~380 A.D. - St. Gregory Nazianzen says, “I see that the majority of men are ill-disposed, and that their laws are unequal and irregular. For what was the reason why they restrained the woman, but indulged the man[?]” “[A] woman who practises evil against her husband’s bed is an adulteress, and the penalties of the law for this are very severe; but if the husband commits fornication against his wife, he has no account to give… I do not accept this legislation; I do not approve this custom. They who made the Law were men, and therefore their legislation is hard on women… [T]hey have placed children also under the authority of their fathers, while leaving the weaker sex uncared for. God does not so; but says Honour your father and your mother…and, He that curses father or mother, let him die the death. … See the equality of the legislation. There is one Maker of man and woman; one debt is owed by children to both their parents. … Christ saves both by His Passion. Was He made flesh for the Man? So He was also for the woman. Did He die for the Man? The Woman also is saved by His death. He is called of the seed of David; and so perhaps you think the Man is honoured; but He is born of a Virgin, and this is on the Woman’s side. They two, He says, shall be one Flesh; so let the one flesh have equal honour.” (Oration 37 Paragraphs 6-7)

397 A.D. - St. Jerome writes a letter to some nuns explaining the interpretation of a psalm, and defends the education and dignity of women: “I know that I am often much criticized because I sometimes write to women and seem to prefer the more fragile sex to the stronger.” “[But] Aquila and Priscilla educate[d] Apollo, an apostolic man learned in the law, in the way of the lord. If to be taught by a woman was not shameful to an apostle, why should it be [shameful] to me afterwards to teach men and women?” “This and its like I have touched on briefly, to ensure that you [women] should not be penalized because of your sex.” (Jerome, Letter to Principia, 397 A.D., quoted in Abelard, Letter 9, 1137 A.D.)

Also: 399 A.D. - St. Jerome says, “[A] commandment which is given to men logically applies to women also. … The laws of Caesar are different, it is true, from the laws of Christ…[but] with us Christians what is unlawful for women is equally unlawful for men, and as both serve the same God both are bound by the same obligations.” (Letter 77:3)

170 A.D. - In this year the apologist Tatian writes “Vindication of Christian Women,” a chapter in his book Address to the Greeks defending the intellectual capabilities and scholarly pursuits of Christian women and criticizing pagans for “behav[ing] yourselves unbecomingly in what relates to woman” and for “treat[ing] the women with scorn who among us pursue philosophy.” (Address to the Greeks 33)


#17

[Cont’d from last post]

203 A.D. - In Stromateis, Book 4, Chapter 8, Clement of Alexandria taught that women were equal to men spiritually, but unequal physically, and thus explained their different social status. The chapter is called “On [the] Equality and Inequality of the Sexes.”

565 A.D. - Emperor Justinian dies in this year. His reforms of the laws of the Byzantine empire revolutionized the status of women in Christendom, explicitly acknowledging their equality and giving them equal property rights with men. (Justian, Novel 21) “It shall no longer be true [among the Armenians], as is the custom of barbarians, that men only can inherit the property of their parents, brothers and sisters and other relatives, but women also shall be able to do so. … [O]ther nations, too, have contempt for nature, and a low regard for women, as if the latter were not made by God, and had no part in the procreation of children, but were creatures to be despised and not worthy of any honor. … We accordingly ordain by this imperial law that…no difference shall be made between male and female. … For as [the Armenians] belong to our empire and owe obedience to us, and along with other nations enjoy all that we have, women shall not be deprived by them of the equality which they enjoy among us, but our laws shall apply equally to all.”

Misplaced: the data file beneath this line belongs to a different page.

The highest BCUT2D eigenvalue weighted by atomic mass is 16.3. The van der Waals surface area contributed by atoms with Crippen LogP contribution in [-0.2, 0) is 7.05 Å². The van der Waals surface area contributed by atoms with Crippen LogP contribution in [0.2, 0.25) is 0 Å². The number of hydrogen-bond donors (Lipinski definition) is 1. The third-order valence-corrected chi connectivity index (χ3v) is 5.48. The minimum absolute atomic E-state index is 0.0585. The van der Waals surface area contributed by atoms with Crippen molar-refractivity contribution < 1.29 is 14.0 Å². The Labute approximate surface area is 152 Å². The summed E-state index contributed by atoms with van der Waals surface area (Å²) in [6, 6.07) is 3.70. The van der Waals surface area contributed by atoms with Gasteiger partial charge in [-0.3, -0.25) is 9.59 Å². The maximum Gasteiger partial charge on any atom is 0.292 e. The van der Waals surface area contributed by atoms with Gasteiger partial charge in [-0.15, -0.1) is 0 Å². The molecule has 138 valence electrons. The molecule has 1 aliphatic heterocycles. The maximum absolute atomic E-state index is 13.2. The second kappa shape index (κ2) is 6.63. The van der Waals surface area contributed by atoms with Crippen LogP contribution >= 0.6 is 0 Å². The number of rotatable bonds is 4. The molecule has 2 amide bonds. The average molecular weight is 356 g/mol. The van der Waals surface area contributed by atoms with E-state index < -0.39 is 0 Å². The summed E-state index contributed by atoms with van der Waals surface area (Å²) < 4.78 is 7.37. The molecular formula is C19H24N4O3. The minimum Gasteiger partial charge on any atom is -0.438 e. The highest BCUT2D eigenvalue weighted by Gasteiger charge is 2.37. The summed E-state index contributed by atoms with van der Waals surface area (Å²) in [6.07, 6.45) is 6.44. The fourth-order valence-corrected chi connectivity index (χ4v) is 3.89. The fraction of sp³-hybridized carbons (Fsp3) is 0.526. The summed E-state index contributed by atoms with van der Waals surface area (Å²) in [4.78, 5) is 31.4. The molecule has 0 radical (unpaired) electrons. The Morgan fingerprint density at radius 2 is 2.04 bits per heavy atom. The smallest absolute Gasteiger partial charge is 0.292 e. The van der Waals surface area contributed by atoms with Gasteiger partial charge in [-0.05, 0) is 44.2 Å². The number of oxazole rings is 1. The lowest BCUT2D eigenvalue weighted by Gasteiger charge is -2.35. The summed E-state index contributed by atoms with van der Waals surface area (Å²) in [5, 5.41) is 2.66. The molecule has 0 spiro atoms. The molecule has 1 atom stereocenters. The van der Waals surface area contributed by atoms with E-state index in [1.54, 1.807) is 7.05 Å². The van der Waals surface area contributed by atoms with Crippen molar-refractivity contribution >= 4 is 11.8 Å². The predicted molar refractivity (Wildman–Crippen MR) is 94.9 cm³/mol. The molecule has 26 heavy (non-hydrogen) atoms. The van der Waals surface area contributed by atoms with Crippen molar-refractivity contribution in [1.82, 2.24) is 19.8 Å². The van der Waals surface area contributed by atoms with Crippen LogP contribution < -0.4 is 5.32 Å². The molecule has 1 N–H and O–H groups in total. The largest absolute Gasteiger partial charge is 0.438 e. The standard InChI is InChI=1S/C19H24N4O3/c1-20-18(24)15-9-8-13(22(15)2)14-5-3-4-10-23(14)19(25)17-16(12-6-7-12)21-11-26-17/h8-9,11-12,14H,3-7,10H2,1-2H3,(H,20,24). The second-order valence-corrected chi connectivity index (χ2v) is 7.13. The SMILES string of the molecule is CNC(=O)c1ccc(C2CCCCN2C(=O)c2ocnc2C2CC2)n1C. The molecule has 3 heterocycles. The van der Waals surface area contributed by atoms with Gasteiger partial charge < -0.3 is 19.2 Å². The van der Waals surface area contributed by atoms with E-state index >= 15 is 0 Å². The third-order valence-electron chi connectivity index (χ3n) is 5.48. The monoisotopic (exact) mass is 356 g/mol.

~522 A.D. - St. Caesarius of Arles preaches: “How is it that some men are so insolent that they say cruel vice is lawful for men but not lawful for women?” “As though God gave two commandments, one for men and another for women!” “They do not reflect that men and women have been redeemed equally by Christ’s Blood, have been cleansed by the very same baptism, approach the Lord’s altar to receive His Body and Blood together, and that with God there is no distinction of male or female. ‘God is not a respecter of persons.’ Therefore what is unlawful for women similarly never was and never can be lawful for men.” (Sermon 42, as it appears in Mueller, M. The Fathers of the Church. Volume 31. 2010. Washington, D.C.: CUA Press.)


#18

Men & women are each better at certain things, so I’d say neither is “less than” in terms moral worth they’re just different in terms certain abilities


#19

4 quarters and a dollar bill are equal. But that doesn’t mean they are “same”. Both have the same value, yet different forms and different functions. Is metal less than paper or vice versa? No, both are needed for different purposes. What good is a dollar bill going to do me when I’m standing in front of a coke machine that only takes change? Same when women want to be priests, your form is not suited to that function. It doesn’t mean the church or early fathers are saying you are worth less. 4 quarters = 1 dollar bill.

Equality does not mean sameness. Perhaps early church fathers do not write with the same political correctness we have today, but this is my understanding of their view.


#20

Are all our own children the same?
Do they all have the same capability?